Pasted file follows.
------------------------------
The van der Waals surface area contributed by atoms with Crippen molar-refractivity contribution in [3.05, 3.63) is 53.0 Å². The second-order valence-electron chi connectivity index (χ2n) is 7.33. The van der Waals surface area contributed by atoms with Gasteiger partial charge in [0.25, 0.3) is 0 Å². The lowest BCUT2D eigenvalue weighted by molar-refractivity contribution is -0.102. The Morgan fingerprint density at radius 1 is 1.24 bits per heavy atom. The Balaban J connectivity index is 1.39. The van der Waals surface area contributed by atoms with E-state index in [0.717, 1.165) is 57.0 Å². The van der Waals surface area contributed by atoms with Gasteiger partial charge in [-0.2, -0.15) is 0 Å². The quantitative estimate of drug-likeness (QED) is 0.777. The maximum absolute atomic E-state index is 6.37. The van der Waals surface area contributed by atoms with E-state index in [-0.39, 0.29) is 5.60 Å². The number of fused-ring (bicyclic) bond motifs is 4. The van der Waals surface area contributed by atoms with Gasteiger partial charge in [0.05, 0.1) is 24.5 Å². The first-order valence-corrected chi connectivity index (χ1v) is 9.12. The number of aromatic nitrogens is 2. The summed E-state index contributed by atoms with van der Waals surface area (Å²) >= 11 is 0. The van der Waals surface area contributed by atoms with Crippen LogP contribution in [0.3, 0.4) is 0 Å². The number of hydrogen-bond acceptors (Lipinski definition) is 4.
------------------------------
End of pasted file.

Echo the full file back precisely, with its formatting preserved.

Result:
The van der Waals surface area contributed by atoms with Crippen molar-refractivity contribution in [3.05, 3.63) is 53.0 Å². The second-order valence-electron chi connectivity index (χ2n) is 7.33. The van der Waals surface area contributed by atoms with Gasteiger partial charge in [0.25, 0.3) is 0 Å². The lowest BCUT2D eigenvalue weighted by molar-refractivity contribution is -0.102. The Morgan fingerprint density at radius 1 is 1.24 bits per heavy atom. The Balaban J connectivity index is 1.39. The van der Waals surface area contributed by atoms with E-state index in [0.717, 1.165) is 57.0 Å². The van der Waals surface area contributed by atoms with Gasteiger partial charge in [-0.2, -0.15) is 0 Å². The quantitative estimate of drug-likeness (QED) is 0.777. The maximum absolute atomic E-state index is 6.37. The van der Waals surface area contributed by atoms with E-state index in [-0.39, 0.29) is 5.60 Å². The number of fused-ring (bicyclic) bond motifs is 4. The van der Waals surface area contributed by atoms with Gasteiger partial charge in [0.05, 0.1) is 24.5 Å². The first-order valence-corrected chi connectivity index (χ1v) is 9.12. The number of aromatic nitrogens is 2. The summed E-state index contributed by atoms with van der Waals surface area (Å²) >= 11 is 0. The van der Waals surface area contributed by atoms with Crippen LogP contribution in [0.3, 0.4) is 0 Å². The number of hydrogen-bond acceptors (Lipinski definition) is 4.